- "I am not worried and I am confident," he said in a radio interview.
WELLINGTON: Samoans go to the polls in a Covid-marred election Friday for what is expected to be one of the closest battles yet for longtime prime minister Tuilaepa Aiono Sailele Malielegaoi.
Authorities have imposed a 48-hour ban on alcohol and declared a public holiday as Samoans choose between Malielegaoi, who has led the Pacific island nation for 22 years, and his former ally Fiame Naomi Mataafa, daughter of Samoa's first prime minister.
Mataafa resigned as deputy prime minister late last year, before taking over as head of the opposition FAST party, which won 39 percent of early votes counted this week.
Christina Laalaai-Tausa, a New Zealand-based Samoan political scientist, said their election chances had been hurt by Covid-imposed travel restrictions and a law that stipulated voters must be in the country for six months prior to the election.
Nearly 130,000 people have registered to cast their ballot in Samoa, and Laalaai-Tausa estimated there were another 40,000-50,000 overseas who have been shut out -- up to a quarter of the population.
"This is usually the time we return to Samoa but we haven't been able to do anything about that," she told AFP.
"This will have a big impact on both the main parties but what it would seem the newly formed (FAST) party would have more support overseas."
The vote is the first significant challenge to Malielegaoi's Human Rights Protection Party, which has been in power for nearly four decades.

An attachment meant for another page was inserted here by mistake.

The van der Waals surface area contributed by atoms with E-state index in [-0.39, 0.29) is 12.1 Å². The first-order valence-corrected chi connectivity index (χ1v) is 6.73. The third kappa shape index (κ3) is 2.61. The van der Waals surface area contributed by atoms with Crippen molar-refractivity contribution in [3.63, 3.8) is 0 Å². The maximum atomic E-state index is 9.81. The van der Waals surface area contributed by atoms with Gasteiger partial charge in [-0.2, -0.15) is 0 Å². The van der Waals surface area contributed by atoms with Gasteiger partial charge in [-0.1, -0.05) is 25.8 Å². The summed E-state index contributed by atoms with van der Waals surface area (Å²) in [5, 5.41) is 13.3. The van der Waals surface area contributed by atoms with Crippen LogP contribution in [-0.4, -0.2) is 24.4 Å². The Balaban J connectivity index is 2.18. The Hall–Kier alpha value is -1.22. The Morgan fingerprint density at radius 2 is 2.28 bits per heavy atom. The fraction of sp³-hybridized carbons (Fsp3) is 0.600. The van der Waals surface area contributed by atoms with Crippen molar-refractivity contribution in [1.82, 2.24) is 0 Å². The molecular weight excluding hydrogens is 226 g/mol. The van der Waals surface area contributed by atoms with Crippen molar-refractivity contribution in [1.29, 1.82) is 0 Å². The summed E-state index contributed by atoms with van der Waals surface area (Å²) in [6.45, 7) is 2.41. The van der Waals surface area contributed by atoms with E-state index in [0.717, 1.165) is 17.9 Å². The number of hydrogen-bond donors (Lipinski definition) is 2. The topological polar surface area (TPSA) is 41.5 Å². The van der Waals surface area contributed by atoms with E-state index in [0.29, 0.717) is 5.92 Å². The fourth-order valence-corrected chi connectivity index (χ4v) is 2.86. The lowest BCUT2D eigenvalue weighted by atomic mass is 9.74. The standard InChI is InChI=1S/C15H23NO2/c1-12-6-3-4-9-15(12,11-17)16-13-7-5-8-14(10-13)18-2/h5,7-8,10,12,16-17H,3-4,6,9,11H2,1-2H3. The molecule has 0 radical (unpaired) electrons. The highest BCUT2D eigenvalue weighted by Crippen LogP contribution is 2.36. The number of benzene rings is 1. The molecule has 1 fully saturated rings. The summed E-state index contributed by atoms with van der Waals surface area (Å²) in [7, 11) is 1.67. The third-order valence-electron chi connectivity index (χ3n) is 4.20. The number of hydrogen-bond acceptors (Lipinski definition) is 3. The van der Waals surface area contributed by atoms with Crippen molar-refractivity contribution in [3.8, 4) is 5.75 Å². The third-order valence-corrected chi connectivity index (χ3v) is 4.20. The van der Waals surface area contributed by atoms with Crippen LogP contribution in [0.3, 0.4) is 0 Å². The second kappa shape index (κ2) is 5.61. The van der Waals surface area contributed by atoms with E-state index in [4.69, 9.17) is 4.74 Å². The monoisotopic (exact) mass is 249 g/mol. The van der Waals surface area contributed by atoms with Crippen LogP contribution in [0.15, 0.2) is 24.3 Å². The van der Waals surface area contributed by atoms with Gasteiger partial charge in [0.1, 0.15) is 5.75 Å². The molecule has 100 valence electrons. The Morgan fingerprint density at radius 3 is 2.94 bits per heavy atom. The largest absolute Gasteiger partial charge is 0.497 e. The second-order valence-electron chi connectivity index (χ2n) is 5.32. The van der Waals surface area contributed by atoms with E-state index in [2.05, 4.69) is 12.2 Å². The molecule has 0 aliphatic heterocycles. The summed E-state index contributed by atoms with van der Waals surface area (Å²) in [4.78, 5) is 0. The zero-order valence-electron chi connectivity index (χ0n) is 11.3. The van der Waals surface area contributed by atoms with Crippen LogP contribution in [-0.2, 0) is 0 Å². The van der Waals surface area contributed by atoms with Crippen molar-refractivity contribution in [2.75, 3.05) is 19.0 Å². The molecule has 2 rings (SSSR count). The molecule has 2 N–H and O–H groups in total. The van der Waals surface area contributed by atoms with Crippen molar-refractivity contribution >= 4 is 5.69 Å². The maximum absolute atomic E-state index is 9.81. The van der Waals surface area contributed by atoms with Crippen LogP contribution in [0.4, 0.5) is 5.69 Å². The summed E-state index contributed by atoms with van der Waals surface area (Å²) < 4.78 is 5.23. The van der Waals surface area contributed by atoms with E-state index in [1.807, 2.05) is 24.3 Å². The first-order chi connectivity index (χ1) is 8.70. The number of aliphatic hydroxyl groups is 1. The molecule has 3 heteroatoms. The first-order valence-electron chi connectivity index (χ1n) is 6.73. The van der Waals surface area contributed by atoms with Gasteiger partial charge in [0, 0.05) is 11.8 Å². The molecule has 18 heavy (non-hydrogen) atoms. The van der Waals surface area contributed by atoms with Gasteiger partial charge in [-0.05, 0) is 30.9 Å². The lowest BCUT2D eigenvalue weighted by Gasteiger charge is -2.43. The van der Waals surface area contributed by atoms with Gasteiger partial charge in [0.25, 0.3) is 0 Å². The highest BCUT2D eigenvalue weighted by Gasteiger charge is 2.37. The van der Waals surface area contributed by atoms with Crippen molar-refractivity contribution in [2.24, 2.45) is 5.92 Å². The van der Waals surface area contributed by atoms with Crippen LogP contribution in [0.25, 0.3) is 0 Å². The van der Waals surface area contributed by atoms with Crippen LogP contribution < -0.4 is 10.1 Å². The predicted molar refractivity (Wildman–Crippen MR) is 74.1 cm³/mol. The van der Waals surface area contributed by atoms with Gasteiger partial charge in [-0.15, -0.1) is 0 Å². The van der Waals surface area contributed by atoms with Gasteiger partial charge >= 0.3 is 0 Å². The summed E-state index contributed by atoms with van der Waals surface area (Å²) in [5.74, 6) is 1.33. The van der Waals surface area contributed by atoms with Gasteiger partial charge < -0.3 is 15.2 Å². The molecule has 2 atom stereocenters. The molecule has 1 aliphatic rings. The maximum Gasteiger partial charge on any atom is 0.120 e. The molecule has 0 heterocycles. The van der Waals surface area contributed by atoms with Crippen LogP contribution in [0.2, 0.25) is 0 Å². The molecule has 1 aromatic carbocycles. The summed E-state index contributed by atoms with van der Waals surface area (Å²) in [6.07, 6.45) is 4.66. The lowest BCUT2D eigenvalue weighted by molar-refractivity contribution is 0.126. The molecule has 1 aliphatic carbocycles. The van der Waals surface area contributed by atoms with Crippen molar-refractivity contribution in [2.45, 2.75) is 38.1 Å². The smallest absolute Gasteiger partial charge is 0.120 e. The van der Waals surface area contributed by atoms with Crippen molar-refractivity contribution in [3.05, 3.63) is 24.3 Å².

The FAST was formed following discontent with the government's handling of a measles epidemic in 2019 that killed 83 people, more than three-quarters of them children under five.
Mataafa also rejected a new law which she said would worsen corruption, leading Malielegaoi to accuse her of treason.
Despite the challenge, the prime minister has predicted his party will increase its number of seats in the 51-member parliament from 36 to 45.
"I am not worried and I am confident," he said in a radio interview.
A decision to ban the sale of alcohol on Thursday and Friday, and to make both days a holiday, was "a safeguard to ensure the safety of voters and candidates," political scientist Laalaai-Tausa said, adding there was no history of trouble around Samoan elections.
"But trying to restrict bribery before an election is a concern."
Samoa had been one of several Pacific nations among the most successful in the world at keeping out the virus after closing their borders early in response to the threat, despite the huge cost to tourism-reliant economies. It registered its first case in November.